The ice cream dessert known as a banana split is essentially a deluxe form of ice cream sundae, framed by a whole banana sliced lengthwise. Traditionally, this dish is created inside an elongated boat-shaped bowl, starting with the peeled and sliced banana. Single scoops of vanilla, chocolate and strawberry ice cream are then placed in the center space.
The vanilla scoop receives a pineapple sundae topping, while the chocolate scoop usually receives a chocolate or hot fudge topping, while the strawberry scoop receives a strawberry topping. Some variations on the basic recipe do allow for other toppings, such as caramel sauce or blueberry topping. What remains consistent in any recipe for this dish, however, is the banana. Some say a parfait-like variation with horizontally sliced bananas is properly called a banana royale.
A traditional banana split also receives generous dollops of whipped cream, chopped nuts and strategically placed maraschino cherries. Eating one can be a messy but enjoyable experience, since part of the dessert's appeal is its overstuffed quality. Many consumers enjoy the variety of flavors created as the ice cream, toppings and pieces of banana all combine in the over sized bowl.
The history of the banana split can best be described as a civic pride duel fought with long plastic spoons. According to several food historians, a young drugstore employee named David Strickler concocted the first one in 1904 in the drugstore's soda fountain in Latrobe, Pennsylvania. It is said that Strickler liked to experiment with new ingredients and flavors, including an exotic new tropical fruit known as a banana. Strickler reportedly ordered boat-shaped glass bowls specifically to accommodate his popular new creation.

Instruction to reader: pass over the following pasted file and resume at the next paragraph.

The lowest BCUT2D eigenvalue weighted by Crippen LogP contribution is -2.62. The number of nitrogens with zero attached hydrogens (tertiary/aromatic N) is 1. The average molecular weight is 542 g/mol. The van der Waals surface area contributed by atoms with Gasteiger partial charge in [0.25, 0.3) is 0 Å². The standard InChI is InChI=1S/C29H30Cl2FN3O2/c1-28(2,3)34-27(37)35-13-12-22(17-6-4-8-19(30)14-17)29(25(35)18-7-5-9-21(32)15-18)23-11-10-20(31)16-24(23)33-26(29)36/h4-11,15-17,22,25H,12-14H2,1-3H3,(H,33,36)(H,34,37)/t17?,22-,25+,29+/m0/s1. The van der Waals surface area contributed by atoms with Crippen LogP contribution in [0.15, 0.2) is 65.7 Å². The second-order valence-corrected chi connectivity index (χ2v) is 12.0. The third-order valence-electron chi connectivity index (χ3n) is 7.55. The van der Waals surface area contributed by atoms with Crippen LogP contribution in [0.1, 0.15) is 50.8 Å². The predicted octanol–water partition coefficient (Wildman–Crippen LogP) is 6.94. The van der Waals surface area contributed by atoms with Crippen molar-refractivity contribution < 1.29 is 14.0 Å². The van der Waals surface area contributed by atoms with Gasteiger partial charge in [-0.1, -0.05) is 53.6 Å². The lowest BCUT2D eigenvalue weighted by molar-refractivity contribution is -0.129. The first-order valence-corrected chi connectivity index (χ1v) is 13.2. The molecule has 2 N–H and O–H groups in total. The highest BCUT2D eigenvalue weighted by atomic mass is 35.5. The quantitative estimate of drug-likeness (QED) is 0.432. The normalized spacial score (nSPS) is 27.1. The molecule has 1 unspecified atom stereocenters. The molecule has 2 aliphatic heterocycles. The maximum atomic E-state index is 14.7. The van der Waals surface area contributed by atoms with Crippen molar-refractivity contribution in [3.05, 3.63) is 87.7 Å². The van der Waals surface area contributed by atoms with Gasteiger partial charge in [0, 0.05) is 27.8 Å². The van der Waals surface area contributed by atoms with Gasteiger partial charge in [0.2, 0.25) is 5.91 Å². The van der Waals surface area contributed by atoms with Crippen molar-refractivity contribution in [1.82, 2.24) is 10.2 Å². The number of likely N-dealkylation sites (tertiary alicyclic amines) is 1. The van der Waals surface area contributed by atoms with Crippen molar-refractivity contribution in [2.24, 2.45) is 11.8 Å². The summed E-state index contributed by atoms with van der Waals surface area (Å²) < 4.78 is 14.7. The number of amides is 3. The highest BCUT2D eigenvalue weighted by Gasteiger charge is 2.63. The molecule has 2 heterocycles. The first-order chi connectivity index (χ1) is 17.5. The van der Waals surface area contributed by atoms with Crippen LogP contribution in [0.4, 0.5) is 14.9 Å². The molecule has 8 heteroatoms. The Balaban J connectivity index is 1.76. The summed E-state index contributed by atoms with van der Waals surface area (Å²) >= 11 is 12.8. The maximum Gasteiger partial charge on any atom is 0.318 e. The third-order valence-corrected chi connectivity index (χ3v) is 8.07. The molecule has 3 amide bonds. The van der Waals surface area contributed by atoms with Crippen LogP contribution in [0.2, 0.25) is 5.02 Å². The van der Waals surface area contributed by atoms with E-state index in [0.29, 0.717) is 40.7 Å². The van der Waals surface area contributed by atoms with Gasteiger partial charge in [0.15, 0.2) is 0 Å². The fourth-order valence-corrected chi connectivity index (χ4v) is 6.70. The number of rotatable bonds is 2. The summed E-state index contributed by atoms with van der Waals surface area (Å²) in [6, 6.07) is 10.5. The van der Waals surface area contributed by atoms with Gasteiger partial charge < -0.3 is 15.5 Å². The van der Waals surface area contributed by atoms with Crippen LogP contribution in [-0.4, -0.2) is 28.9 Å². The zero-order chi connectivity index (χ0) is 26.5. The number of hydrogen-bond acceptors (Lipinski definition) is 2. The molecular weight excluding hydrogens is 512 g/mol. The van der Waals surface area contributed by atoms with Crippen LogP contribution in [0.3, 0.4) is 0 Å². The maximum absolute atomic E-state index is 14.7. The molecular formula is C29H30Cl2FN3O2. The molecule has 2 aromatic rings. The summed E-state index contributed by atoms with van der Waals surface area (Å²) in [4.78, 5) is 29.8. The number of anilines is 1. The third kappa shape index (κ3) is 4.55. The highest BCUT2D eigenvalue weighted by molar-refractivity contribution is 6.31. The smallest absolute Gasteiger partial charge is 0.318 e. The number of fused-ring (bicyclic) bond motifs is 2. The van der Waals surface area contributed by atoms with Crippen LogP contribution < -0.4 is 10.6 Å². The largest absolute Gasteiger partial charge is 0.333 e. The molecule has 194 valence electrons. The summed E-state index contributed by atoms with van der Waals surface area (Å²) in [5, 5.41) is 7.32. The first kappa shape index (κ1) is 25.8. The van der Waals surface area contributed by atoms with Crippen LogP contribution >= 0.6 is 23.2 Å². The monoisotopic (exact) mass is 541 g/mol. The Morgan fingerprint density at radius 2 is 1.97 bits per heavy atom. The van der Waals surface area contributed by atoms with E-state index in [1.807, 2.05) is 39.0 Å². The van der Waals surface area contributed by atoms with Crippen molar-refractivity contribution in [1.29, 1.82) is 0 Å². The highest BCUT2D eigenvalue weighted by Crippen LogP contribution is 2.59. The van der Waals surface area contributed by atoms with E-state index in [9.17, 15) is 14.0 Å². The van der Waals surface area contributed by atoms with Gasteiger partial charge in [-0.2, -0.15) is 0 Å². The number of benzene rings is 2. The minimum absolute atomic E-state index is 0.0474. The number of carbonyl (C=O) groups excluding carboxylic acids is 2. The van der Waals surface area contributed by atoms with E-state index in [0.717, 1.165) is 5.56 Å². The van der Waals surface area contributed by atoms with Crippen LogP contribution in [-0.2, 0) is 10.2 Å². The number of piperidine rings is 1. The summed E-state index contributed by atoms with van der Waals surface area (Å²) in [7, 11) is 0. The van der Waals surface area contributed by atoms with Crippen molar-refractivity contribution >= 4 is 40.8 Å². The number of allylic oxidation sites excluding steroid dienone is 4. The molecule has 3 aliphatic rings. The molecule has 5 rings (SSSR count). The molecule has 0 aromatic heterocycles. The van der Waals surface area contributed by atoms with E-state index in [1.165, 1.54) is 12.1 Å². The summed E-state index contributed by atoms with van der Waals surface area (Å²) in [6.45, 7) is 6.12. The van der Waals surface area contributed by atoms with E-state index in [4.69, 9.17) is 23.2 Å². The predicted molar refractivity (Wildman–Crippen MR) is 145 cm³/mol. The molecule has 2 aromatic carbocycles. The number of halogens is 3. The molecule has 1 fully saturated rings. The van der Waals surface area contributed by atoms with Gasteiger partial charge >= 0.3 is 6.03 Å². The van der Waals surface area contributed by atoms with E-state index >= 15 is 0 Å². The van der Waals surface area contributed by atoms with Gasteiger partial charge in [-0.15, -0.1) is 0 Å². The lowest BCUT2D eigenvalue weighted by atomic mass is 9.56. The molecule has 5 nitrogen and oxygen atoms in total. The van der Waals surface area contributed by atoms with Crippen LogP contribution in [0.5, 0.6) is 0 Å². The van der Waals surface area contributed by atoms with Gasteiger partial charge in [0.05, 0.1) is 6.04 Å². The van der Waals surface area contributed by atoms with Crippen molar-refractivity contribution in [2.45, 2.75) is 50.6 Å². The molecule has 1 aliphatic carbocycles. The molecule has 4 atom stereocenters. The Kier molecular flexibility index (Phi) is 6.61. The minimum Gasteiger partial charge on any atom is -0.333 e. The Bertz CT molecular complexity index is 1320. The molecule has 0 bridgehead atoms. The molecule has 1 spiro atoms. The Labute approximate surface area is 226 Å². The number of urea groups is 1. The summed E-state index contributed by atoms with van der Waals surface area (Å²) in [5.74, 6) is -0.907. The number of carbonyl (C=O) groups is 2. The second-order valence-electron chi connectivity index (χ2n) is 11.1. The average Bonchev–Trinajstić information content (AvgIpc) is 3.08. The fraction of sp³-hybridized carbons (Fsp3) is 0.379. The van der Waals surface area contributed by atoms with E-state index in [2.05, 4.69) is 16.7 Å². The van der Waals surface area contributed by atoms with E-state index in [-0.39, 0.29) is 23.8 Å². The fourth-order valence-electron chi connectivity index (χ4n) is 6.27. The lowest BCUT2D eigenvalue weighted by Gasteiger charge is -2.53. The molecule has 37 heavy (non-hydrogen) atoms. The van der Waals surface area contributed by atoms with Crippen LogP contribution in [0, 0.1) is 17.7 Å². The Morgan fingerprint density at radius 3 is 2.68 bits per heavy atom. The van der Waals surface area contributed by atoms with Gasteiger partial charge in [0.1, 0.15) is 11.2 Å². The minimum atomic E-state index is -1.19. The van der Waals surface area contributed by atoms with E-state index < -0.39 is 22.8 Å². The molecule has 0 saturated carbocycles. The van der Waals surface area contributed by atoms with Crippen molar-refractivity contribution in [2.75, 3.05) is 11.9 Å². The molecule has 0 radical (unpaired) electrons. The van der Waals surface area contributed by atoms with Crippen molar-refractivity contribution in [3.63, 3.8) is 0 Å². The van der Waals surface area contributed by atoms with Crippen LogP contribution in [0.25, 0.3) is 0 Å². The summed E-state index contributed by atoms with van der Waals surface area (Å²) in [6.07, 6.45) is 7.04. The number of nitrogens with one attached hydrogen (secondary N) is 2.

In 1907, however, a restaurant owner in Wilmington, Ohio, named Ernest Hazard also concocted an ice cream dessert which featured a split banana and several different ice cream flavors and toppings. Hazard challenged his staff to create a new dessert which would appeal to young college students, but reportedly none of their efforts were found suitable. Hazard himself claimed to have created the first banana split, apparently unaware of the earlier Latrobe claims.
The cities of Latrobe, Pennsylvania and Wilmington, Ohio each claim to be the home of the original banana split, although only Wilmington actually sponsors an annual Banana Split Festival. The main trouble with establishing the actual historical birthplace of this dish lies with proper documentation. Strickler may have concocted a banana-based sundae several years before Hazard, but few tangible pieces of evidence exist to prove the claim beyond reasonable doubt. None of the original boat-shaped glass bowls Strickler allegedly ordered have survived, for example. First-hand interviews with both Strickler and Hazard only confirm the basic details of their creative process, not definitive proof of invention.